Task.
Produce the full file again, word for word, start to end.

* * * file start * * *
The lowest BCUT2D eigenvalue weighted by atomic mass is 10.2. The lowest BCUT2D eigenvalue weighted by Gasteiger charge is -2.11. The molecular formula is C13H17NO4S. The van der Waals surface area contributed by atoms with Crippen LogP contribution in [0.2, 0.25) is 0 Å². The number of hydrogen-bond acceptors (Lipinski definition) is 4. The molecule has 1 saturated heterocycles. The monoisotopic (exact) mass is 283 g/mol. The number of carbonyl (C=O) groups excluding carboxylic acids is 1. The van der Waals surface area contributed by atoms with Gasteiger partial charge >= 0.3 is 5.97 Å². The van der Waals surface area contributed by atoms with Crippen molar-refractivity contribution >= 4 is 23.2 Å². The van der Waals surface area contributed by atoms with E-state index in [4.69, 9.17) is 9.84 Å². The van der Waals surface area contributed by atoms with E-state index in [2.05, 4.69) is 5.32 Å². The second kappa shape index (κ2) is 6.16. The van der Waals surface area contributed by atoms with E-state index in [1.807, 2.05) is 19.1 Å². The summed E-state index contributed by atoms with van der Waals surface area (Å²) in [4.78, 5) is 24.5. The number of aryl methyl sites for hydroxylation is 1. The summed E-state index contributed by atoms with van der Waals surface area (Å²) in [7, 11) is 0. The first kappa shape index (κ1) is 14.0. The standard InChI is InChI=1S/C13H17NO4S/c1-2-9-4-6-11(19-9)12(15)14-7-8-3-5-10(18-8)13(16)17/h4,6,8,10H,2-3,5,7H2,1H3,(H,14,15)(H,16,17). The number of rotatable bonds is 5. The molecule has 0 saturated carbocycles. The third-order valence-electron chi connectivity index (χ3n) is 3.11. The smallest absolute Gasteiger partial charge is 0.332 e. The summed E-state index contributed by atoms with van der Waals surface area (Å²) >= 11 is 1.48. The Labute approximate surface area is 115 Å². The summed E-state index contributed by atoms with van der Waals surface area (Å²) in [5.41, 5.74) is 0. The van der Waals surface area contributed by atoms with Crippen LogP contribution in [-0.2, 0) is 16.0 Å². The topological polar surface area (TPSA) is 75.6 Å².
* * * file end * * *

The lowest BCUT2D eigenvalue weighted by atomic mass is 10.2. The lowest BCUT2D eigenvalue weighted by Gasteiger charge is -2.11. The molecular formula is C13H17NO4S. The van der Waals surface area contributed by atoms with Crippen LogP contribution in [0.2, 0.25) is 0 Å². The number of hydrogen-bond acceptors (Lipinski definition) is 4. The molecule has 1 saturated heterocycles. The monoisotopic (exact) mass is 283 g/mol. The number of carbonyl (C=O) groups excluding carboxylic acids is 1. The van der Waals surface area contributed by atoms with Gasteiger partial charge >= 0.3 is 5.97 Å². The van der Waals surface area contributed by atoms with Crippen molar-refractivity contribution >= 4 is 23.2 Å². The van der Waals surface area contributed by atoms with E-state index in [4.69, 9.17) is 9.84 Å². The van der Waals surface area contributed by atoms with E-state index in [2.05, 4.69) is 5.32 Å². The second kappa shape index (κ2) is 6.16. The van der Waals surface area contributed by atoms with E-state index in [1.807, 2.05) is 19.1 Å². The summed E-state index contributed by atoms with van der Waals surface area (Å²) in [4.78, 5) is 24.5. The number of aryl methyl sites for hydroxylation is 1. The summed E-state index contributed by atoms with van der Waals surface area (Å²) in [7, 11) is 0. The first kappa shape index (κ1) is 14.0. The standard InChI is InChI=1S/C13H17NO4S/c1-2-9-4-6-11(19-9)12(15)14-7-8-3-5-10(18-8)13(16)17/h4,6,8,10H,2-3,5,7H2,1H3,(H,14,15)(H,16,17). The number of rotatable bonds is 5. The molecule has 0 saturated carbocycles. The third-order valence-electron chi connectivity index (χ3n) is 3.11. The smallest absolute Gasteiger partial charge is 0.332 e. The summed E-state index contributed by atoms with van der Waals surface area (Å²) >= 11 is 1.48. The Labute approximate surface area is 115 Å². The summed E-state index contributed by atoms with van der Waals surface area (Å²) in [5.41, 5.74) is 0. The van der Waals surface area contributed by atoms with Crippen LogP contribution in [-0.2, 0) is 16.0 Å². The topological polar surface area (TPSA) is 75.6 Å².